Farm bill negotiators still struggle with payment limits, dairy

House and Senate farm bill negotiators are struggling to get a measure through the House this month with major issues still in contention.
As it stands, the best shot for passage appears to be filing the bill on Monday night and setting up a quick Wednesday vote in the House, sources said. The House breaks for recess on Wednesday for the annual Republican retreat.
The timeline would mirror exactly the blitz vote on the $1.1 trillion omnibus spending bill earlier this month.
Getting it done next week would be a heavy lift because negotiators as of Thursday were still dealing with major points of contention, including coming up with a compromise on dairy subsidies and the issue of how to structure payment limits.
The $1 trillion farm bill sets out farm subsidy and food stamp policy for the next five years, and pressure is mounting given that the 2008 farm bill expired Sept. 30. Technically the Agriculture Department should now be enforcing a return to 1949 base law that would cause a spike in milk prices.
The toughest battle in the bill over food stamp cuts has largely been resolved by House Agriculture Committee Chairman Frank Lucas (R-Okla.) and Senate Agriculture Committee Chairwoman Debbie StabenowDeborah (Debbie) Ann StabenowCongress must work with, not against, tribal communities in crafting Farm Bill Senate Dems to Mnuchin: Don't index capital gains to inflation This week: House GOP regroups after farm bill failure MORE (D-Mich.). They have agreed to just under $9 billion in cuts over 10 years.
Payment limits are another matter. 
The House and Senate-passed bills lower caps on farm subsidies and tighten what critics like Sen. Chuck GrassleyCharles (Chuck) Ernest GrassleyJustice IG says report doesn’t assess ‘credibility’ of Russian probe DOJ watchdog probing Comey's memos, will release another report Grassley demands details on Comey's use of personal email MORE (R-Iowa) call a massive loophole that currently makes the caps meaningless.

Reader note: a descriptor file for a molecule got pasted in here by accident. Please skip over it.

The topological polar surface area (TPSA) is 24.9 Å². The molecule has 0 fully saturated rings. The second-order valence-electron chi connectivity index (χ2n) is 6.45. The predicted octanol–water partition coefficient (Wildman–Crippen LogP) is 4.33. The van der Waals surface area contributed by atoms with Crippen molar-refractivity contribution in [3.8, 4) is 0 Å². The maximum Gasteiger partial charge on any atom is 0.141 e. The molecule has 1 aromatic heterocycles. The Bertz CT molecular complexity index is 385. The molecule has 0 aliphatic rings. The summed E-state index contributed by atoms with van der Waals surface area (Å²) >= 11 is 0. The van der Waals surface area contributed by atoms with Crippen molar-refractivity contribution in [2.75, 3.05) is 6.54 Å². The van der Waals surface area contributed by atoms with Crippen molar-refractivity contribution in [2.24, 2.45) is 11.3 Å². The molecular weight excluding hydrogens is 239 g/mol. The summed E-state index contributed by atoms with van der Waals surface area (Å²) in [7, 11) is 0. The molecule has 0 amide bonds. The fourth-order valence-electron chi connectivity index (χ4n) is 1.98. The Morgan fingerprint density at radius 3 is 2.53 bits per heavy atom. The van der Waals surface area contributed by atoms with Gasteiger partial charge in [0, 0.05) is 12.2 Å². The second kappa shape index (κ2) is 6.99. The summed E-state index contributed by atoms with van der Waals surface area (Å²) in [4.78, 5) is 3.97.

Under the pre-conference bills, individuals can receive no more than $50,000 in subsidies and $75,000 in loan deficiency payments on marketing loans. For a couple that adds up to a $250,000 cap.
In addition, the bills look to close the “actively engaged” loophole, which allows farms to add multiple managers, each able to receive subsidies up to the limit, to expand the cap. The reforms would require actual labor to receive subsidies.
The House and Senate bills have differing eligibility limits on crop insurance premium support, with the House barring those individuals with an adjusted gross income of $950,000 and the Senate setting a limit of $750,000. 
As the farm bill debate enters the home stretch, the National Sustainable Agriculture Coalition issued a statement Thursday demanding that conferees leave the new limits in place.
“The fundamental issue is whether or not the payment limits, enshrined by Congress in farm bills for four decades, are real or fake. Under current law they are fake. They can fairly easily be sidestepped by adding more and more farm managers to a general partnership that controls the farm,” it said.
The coalition's Ferd Hoefner said that negotiators are currently talking about punting a revision of the “actively engaged” farmer definition to the Agriculture Department or raising the $50,000 limit.
In addition to payment limits, discussions are continuing on country-of-origin labeling for meat and on a dairy compromise.
For dairy, a compromise could involve enacting a margin insurance program that kicks in when the difference between milk and feed prices drops, but leaving a supply management provision out of the bill. Instead, a market signal related to insurance premiums could be put into effect to encourage farmers not to overproduce.
The labeling issue is the latest chapter in a 12-year battle that pits consumer groups and ranchers against the meat processing industry, Canada and Mexico. The World Trade Organization has ruled the 2008 labeling provision in the farm bill as a trade barrier and the House farm bill has a provision requiring the government to report on efforts to comply with the WTO ruling within 90 days.